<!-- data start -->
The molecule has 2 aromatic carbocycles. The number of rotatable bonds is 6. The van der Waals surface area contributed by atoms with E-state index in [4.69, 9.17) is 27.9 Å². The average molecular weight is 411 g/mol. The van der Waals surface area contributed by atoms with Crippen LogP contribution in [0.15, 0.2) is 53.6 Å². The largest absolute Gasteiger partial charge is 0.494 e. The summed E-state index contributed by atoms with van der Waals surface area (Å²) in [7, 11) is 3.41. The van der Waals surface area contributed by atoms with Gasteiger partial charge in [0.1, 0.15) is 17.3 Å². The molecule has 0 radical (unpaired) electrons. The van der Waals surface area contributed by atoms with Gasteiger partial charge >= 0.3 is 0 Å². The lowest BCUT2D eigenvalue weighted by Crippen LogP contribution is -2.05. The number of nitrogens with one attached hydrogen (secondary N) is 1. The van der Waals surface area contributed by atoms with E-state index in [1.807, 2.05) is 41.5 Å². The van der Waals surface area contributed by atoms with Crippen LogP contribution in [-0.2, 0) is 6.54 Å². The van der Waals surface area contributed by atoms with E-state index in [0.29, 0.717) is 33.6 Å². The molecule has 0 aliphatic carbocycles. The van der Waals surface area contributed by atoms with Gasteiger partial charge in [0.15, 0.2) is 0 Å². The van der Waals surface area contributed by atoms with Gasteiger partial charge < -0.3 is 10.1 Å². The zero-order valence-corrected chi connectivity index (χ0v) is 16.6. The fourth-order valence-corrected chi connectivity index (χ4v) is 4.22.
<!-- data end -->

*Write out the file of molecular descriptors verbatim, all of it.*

The molecule has 2 aromatic carbocycles. The number of rotatable bonds is 6. The van der Waals surface area contributed by atoms with E-state index in [4.69, 9.17) is 27.9 Å². The average molecular weight is 411 g/mol. The van der Waals surface area contributed by atoms with Crippen LogP contribution in [0.15, 0.2) is 53.6 Å². The largest absolute Gasteiger partial charge is 0.494 e. The summed E-state index contributed by atoms with van der Waals surface area (Å²) in [7, 11) is 3.41. The van der Waals surface area contributed by atoms with Gasteiger partial charge in [0.1, 0.15) is 17.3 Å². The molecule has 0 radical (unpaired) electrons. The van der Waals surface area contributed by atoms with Gasteiger partial charge >= 0.3 is 0 Å². The lowest BCUT2D eigenvalue weighted by Crippen LogP contribution is -2.05. The number of nitrogens with one attached hydrogen (secondary N) is 1. The van der Waals surface area contributed by atoms with E-state index in [1.807, 2.05) is 41.5 Å². The van der Waals surface area contributed by atoms with Crippen LogP contribution in [-0.2, 0) is 6.54 Å². The van der Waals surface area contributed by atoms with E-state index in [0.29, 0.717) is 33.6 Å². The molecule has 0 aliphatic carbocycles. The van der Waals surface area contributed by atoms with Gasteiger partial charge in [0.15, 0.2) is 0 Å². The van der Waals surface area contributed by atoms with Gasteiger partial charge < -0.3 is 10.1 Å². The zero-order valence-corrected chi connectivity index (χ0v) is 16.6. The fourth-order valence-corrected chi connectivity index (χ4v) is 4.22.